We had a super comfy night stay in the house of our muslim host at Mangota village in the Kalmut Nal valley. We slept on a comfy matress in a carpented bedroom. The power went on and off but we could recharge our electronics overnight: phone, powerbank and GPS watch.
Everyone impressed upon us that there was no dhaba anywhere in the valley so we had to catch an early morning bus to Doda, 40km further. All share taxis passing by appeared full with people returning after EID. A friendly local offered us tea and biscuits. We finally got one for 300Rs, a bit overpriced but no other go.
It was a long ride contouring the valley slope on a mix of tar and dirt road. We could see hundreds of small settlements spread across the valley but no major village to get new food supplies. We finally got off at Khalbani opposite Doda in the Chenab river valley.
After a good search we found a small dhaba were we had yummy breakfast (desi chapattis and alloo). I estimated the next traverse to take us 4 days so we packed up equivalent food ration. 12 chapattis, jaggery, dry fruits & nuts, cakes and biscuits from bakery.
We were about to start and it started raining. The rain reduced to a drizzle around noon and we started climbing up a nice trail on the ridgeline above Khalbani. Target was to resume the high ridgeline between Chenab and Tawu river valleys.
We had to ascend a solid 2000m out of the valley along a gradual ridgeline to 3200m above. It kept raining lightly and we soon got wet beneath our rain jackets. Wetness, wind and altitude made us feel cold. At the hamlet of Bharata at 1600m a friendly local invited us for a cup of tea and biscuits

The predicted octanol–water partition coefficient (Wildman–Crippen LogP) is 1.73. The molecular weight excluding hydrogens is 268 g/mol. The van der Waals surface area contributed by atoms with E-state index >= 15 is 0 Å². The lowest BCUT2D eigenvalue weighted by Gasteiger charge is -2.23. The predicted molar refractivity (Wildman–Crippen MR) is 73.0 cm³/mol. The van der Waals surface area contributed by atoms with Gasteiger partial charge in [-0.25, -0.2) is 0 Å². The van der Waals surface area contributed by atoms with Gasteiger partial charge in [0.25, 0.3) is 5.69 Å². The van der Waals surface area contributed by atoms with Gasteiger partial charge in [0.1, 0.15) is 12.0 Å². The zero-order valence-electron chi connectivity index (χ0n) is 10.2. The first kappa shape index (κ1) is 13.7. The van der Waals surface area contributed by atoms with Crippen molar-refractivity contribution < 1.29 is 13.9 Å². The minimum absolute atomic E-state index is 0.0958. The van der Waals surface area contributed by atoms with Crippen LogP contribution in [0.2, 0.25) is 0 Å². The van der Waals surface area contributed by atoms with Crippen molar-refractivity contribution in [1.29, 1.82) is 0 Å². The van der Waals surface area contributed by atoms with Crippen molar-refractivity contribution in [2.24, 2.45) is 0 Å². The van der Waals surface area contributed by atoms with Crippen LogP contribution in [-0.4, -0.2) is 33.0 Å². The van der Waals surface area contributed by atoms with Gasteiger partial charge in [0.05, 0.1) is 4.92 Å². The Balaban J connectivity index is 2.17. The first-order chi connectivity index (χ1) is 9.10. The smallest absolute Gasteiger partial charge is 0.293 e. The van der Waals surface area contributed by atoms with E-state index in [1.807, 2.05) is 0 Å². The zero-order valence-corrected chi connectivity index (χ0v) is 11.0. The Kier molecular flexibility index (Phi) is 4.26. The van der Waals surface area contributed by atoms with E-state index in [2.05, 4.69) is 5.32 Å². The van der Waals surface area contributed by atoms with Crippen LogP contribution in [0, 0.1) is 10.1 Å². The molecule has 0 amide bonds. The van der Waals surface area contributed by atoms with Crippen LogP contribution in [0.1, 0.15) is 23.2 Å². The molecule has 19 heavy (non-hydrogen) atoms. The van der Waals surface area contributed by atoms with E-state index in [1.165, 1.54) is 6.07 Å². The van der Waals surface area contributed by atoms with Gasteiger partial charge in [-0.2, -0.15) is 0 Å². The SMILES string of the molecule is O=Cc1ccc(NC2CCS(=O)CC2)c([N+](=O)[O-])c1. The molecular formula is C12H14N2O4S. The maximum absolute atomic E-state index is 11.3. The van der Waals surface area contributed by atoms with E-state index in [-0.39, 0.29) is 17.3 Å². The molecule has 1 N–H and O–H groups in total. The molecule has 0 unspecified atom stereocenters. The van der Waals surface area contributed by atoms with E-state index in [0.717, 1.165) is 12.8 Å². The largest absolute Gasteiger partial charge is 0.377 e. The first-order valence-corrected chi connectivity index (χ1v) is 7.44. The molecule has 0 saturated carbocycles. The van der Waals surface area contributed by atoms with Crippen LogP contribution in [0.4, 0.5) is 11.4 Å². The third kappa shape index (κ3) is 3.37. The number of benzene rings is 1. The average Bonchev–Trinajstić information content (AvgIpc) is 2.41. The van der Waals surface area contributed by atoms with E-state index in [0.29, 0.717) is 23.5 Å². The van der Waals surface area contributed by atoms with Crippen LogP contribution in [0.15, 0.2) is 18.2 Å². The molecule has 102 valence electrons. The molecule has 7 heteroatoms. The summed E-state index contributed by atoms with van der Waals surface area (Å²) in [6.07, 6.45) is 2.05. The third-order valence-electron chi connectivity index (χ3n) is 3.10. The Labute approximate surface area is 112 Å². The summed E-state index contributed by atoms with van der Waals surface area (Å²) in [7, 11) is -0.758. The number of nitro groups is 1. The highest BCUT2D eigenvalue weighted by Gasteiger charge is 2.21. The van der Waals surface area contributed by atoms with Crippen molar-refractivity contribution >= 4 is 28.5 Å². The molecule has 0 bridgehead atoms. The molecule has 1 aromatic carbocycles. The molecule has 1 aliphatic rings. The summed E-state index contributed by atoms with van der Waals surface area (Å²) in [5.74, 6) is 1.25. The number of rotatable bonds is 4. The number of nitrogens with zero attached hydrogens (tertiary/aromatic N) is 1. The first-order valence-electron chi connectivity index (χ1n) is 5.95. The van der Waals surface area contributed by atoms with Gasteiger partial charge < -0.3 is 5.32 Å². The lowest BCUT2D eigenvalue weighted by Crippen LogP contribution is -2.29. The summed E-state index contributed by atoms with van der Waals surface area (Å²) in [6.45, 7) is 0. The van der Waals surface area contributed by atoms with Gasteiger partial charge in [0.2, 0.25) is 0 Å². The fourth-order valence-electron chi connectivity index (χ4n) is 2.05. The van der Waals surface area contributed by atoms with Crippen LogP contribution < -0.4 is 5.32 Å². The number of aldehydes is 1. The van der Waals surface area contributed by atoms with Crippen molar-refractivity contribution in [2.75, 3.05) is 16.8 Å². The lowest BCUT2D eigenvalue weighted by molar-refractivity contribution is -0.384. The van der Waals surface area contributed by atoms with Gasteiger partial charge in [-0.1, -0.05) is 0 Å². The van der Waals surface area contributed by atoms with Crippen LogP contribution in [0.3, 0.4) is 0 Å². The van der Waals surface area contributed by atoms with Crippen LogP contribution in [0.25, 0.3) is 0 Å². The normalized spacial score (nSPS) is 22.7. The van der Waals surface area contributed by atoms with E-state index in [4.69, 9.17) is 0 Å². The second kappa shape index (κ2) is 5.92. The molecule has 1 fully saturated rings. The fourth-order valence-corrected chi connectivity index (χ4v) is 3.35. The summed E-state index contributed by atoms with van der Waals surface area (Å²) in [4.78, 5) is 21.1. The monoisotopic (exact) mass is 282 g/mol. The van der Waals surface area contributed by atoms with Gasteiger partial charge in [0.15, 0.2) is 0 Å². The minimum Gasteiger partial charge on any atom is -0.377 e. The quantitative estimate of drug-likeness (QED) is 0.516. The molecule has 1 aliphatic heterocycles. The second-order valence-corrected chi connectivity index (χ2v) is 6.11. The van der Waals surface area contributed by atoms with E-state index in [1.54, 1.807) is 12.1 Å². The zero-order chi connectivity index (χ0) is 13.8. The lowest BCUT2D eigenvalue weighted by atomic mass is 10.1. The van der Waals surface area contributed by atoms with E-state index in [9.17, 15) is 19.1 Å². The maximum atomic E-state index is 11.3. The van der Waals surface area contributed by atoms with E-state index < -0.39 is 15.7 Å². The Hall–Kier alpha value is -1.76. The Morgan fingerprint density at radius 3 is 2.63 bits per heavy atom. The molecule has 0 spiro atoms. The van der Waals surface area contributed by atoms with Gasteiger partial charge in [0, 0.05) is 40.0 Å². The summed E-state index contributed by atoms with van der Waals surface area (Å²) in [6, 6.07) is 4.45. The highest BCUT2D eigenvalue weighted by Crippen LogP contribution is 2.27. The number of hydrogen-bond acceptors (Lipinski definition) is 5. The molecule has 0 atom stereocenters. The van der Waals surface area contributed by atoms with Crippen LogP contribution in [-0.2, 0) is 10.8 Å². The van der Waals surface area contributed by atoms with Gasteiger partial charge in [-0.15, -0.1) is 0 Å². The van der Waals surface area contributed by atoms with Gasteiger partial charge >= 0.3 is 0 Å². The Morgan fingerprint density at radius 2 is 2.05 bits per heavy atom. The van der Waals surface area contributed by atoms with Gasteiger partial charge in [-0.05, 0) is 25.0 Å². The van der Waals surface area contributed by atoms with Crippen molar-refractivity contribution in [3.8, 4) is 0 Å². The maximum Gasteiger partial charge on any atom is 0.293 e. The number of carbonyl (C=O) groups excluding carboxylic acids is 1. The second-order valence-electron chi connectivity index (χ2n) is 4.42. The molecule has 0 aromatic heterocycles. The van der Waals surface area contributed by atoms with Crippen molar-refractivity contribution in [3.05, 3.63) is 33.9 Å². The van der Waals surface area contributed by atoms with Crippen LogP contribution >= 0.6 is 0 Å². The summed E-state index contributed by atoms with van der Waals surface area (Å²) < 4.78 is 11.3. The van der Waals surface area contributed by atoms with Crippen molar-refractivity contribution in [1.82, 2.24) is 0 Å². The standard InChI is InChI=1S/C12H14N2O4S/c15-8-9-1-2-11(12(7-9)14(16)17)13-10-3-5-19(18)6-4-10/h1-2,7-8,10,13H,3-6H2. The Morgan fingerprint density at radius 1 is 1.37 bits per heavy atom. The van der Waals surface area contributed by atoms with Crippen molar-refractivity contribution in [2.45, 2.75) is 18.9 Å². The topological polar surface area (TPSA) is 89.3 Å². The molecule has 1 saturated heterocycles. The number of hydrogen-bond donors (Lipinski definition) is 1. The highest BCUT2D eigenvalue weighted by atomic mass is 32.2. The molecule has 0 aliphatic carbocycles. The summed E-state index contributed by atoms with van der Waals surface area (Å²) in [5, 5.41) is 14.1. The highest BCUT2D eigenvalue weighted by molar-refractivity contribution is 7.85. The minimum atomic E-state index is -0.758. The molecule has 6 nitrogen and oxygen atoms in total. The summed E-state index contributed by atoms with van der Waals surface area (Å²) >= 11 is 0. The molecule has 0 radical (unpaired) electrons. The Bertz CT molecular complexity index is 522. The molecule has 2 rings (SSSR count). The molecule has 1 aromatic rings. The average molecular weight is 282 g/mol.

Further up at 1900m we passed the scenic hamlet of Saras after which we climbed up steeply through serene pine forest. The rain had finally stopped and the Chenab valley below was filled with clouds. We passed through the deserted farming dwelling of Dragga at 2200m.
A clear path took us to Dedni top at 2500m a pilgrim destination consisting of a small lake and sizable Hindu temple. Two guards armed with AK-47 checked our IDs and purpose of visit. They were assigned to protect the mandir given the communal tension between Muslims and Hindus.
We proceeded further up to the remote dwelling of Darad where smoke was rising up from one of the homes. An elder gentleman greeted us and invited us into a nice wooden home. Feeling cold we snuggled near a warm fire while our host served us tea and biscuits.
We bid goodbye and now climbed up further along the ridgeline through pine forest until we came into tge open green alpine meadows at 2700m. We hiked for several kms on the grassy ridgeline until we reached the base of a 3200m peak which we had to climb across to reach the Sikri Gali.
It was a fairly steep 500m ascent through open terrain until we neared the peak. Here the trail entered the forest and we got lost as it turned dark. For a while we tried getting back on track but in vain. The trail marked on the Survey map could not be located on the ground.
At 8pm we decided to call it even and resume our search in daylight the next morning. We pitched up our tent on a small saddle just big enough for both of us to sleep. The shepherds below had warned us abour bears on top so we lit up a nice campfire.
We settled next to the warm fire and gobbled up our rottis with jagery. In the Chenab valley for below we could see a thousands of lights in the darkness of the night. After a solid half day hike 15km / 2000m ascent we settled for a peaceful night at 9pm.